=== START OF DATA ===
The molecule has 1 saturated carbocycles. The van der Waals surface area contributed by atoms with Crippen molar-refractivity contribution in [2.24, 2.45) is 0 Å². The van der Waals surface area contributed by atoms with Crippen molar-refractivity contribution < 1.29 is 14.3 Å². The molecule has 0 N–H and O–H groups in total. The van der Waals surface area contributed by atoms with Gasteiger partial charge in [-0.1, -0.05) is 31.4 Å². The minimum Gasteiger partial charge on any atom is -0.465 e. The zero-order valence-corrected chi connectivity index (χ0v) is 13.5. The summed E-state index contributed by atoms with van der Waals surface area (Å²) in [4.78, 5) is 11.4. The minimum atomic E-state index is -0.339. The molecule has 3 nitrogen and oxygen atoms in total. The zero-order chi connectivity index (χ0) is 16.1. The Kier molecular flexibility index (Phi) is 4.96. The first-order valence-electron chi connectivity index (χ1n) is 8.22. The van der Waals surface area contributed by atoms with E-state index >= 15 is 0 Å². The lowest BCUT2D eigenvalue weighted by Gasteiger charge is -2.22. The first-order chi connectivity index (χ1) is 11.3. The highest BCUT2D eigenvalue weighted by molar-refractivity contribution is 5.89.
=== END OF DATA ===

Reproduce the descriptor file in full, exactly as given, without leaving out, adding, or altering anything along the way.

The molecule has 1 saturated carbocycles. The van der Waals surface area contributed by atoms with Crippen molar-refractivity contribution in [2.24, 2.45) is 0 Å². The van der Waals surface area contributed by atoms with Crippen molar-refractivity contribution < 1.29 is 14.3 Å². The molecule has 0 N–H and O–H groups in total. The van der Waals surface area contributed by atoms with Gasteiger partial charge in [-0.1, -0.05) is 31.4 Å². The minimum Gasteiger partial charge on any atom is -0.465 e. The zero-order valence-corrected chi connectivity index (χ0v) is 13.5. The summed E-state index contributed by atoms with van der Waals surface area (Å²) in [4.78, 5) is 11.4. The minimum atomic E-state index is -0.339. The molecule has 3 nitrogen and oxygen atoms in total. The zero-order chi connectivity index (χ0) is 16.1. The Kier molecular flexibility index (Phi) is 4.96. The first-order valence-electron chi connectivity index (χ1n) is 8.22. The van der Waals surface area contributed by atoms with E-state index >= 15 is 0 Å². The lowest BCUT2D eigenvalue weighted by Gasteiger charge is -2.22. The first-order chi connectivity index (χ1) is 11.3. The highest BCUT2D eigenvalue weighted by molar-refractivity contribution is 5.89.